No, there isn't a Ross sandwich. 

If you've ever been to a decent deli (Jewish or otherwise), you're no doubt familiar with the Reuben. Piling corned beef, sauerkraut, Swiss, and Russian dressing between two slices of rye bread, this mouthwatering favorite is pretty much the platonic ideal of deli nosh.

But just like any sandwich, the Reuben isn't necessarily for everybody. Maybe corned beef isn't your thing. Perhaps there's something about fermented cabbage that makes you say nein to sauerkraut. Does that mean you have to abandon any pretense of eating the quintessential deli sandwich entirely? 

As it turns out, the answer is a resounding no. You see, the Reuben has a sister of sorts, one that just might be more palatable to those looking for a leaner take that honors the spirit of its predecessor: the Rachel. 

But to tell Rachel's story, we have to start with the Reuben first. And, as is often the case with sandwiches that aren't trademarked and packaged, the Reuben has two competing and relatively plausible origin stories. 

Get the Recipe: The Real Reuben

One holds that the Reuben was born out of a poker game played at the Blackstone Hotel in Omaha, Nebraska sometime around 1925. In that telling, one Reuben Kulakofsky asked hotel owner Charles Schimmel to bring him a sandwich made of corned beef, Swiss, and sauerkraut on rye. Though there's no evidence that this particular Reuben took credit for the sandwich over the years that followed, the Reuben made its way onto the Blackstone Hotel's menu, and would later enter into and win a national sandwich competition in 1956. 

Of course, you won't be shocked to learn that the other origin story for this deli staple originates in New York City. Based on evidence presented to famed New York Times food writer Craig Claiborne, Arnold Reuben, the German-Jewish proprietor of Reuben's Delicatessen, supposedly invented the "Reuben Special" more than a decade earlier in 1914. Interestingly, Arnold Reuben's Reuben supposedly featured Virginia ham, turkey, Swiss, coleslaw, and Russian dressing … which sounds curiously like the Rachel, as you'll soon see. 

Heckman's Delicatessen in Bethesda, Maryland
Credit: The Washington Post via Getty Images

What does any of this have to do with the Rachel? Well, not much, other than to note that the origins of this particular spin on the Reuben are even murkier. There's some evidence of a "Rachel sandwich" existing as early as 1931, though this chicken-based offering doesn't seem to bear much connection to how the Rachel is known today. A pastrami-based "Rachel" got a mention in the St. Louis Post-Dispatch back in 1993, which is clarifying in the sense that it confirms the sandwich has nothing to do with Jennifer Aniston's character on Friends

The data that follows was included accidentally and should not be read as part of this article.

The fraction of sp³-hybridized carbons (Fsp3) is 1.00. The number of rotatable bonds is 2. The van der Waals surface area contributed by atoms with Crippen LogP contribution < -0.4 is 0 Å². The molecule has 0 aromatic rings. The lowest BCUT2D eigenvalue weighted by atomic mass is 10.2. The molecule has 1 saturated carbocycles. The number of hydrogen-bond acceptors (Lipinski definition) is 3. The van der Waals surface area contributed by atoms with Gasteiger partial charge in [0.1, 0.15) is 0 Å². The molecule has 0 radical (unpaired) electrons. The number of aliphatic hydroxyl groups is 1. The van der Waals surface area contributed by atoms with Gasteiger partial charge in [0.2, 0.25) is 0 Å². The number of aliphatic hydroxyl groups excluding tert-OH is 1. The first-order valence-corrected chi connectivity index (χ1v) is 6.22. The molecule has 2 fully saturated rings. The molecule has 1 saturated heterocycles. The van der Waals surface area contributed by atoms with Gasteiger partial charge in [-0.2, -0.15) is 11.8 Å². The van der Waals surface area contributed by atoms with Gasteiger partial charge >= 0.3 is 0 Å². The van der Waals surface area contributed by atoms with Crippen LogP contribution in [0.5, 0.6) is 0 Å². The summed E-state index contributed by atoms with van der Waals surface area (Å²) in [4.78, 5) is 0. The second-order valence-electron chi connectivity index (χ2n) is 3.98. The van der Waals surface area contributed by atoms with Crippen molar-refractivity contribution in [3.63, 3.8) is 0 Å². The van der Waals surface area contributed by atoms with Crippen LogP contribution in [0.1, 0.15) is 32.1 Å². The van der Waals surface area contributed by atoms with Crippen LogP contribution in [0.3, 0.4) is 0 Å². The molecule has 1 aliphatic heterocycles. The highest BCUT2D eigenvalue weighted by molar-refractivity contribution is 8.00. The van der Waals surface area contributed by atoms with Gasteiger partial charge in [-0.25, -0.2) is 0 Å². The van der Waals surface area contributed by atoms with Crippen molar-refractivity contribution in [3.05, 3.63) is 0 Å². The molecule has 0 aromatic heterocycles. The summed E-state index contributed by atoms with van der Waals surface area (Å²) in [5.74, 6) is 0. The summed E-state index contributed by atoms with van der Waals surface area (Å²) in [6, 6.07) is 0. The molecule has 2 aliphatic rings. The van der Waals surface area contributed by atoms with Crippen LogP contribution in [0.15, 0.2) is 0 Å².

Perhaps owing to its absence of an exact origin story, the Rachel is certainly more of a pliable sandwich than the classic Reuben as far as ingredients are concerned. The first major difference is that the Rachel swaps brisket-based corned beef for pastrami, which comes from a comparatively leaner cut of the cow. 

If you're looking to keep things even leaner and lighter, turkey is a perfectly valid option, whether it happens to come sliced from the deli or carved from the animal itself. At the very least, consider it a fun spin on your usual post-Thanksgiving leftovers. And for what it's worth, Arby's one-time Turkey Rachel (obviously) used this particular protein. 

Elsewhere in the Rachel, the most noticeable difference is the sandwich's relationship with cabbage. Whereas sauerkraut emphasizes a (fittingly) sour and fermented flavor, the rachel instead opts for the comparatively creamy, crunchy choice of coleslaw. It's a revision of the sandwich that works for those who wish the Reuben had a different textural profile - or just wish it had more mayo. 

In terms of other ingredients, the Rachel can often include French rather than Russian dressing. Even more unconventionally (at least in terms of things you'd find in a Jewish deli), some say the Rachel can be made with barbecue sauce. Finally, there are those who tell you that it's acceptable to swap out the Reuben's signature rye for sourdough, though this may be considered sacrilege in some corners. 

If you're looking to order yourself this Reuben alternative, it's important to note that the Rachel won't necessarily be known as the Rachel everywhere you go. Weirdly enough, it seems that a Rachel made with turkey, swiss, coleslaw and Russian dressing is known as a "Georgia Reuben" for reasons that aren't very well-documented. Sometimes it's called a  "California Reuben", which makes slightly more sense if you interpret a turkey Rachel as a (comparatively) healthier riff on the Reuben. 

So if the Reuben has always been a little bit too far outside of your wheelhouse, consider the Rachel your invitation to try a new spin on an old favorite. No matter what your name is, you'll be glad you did.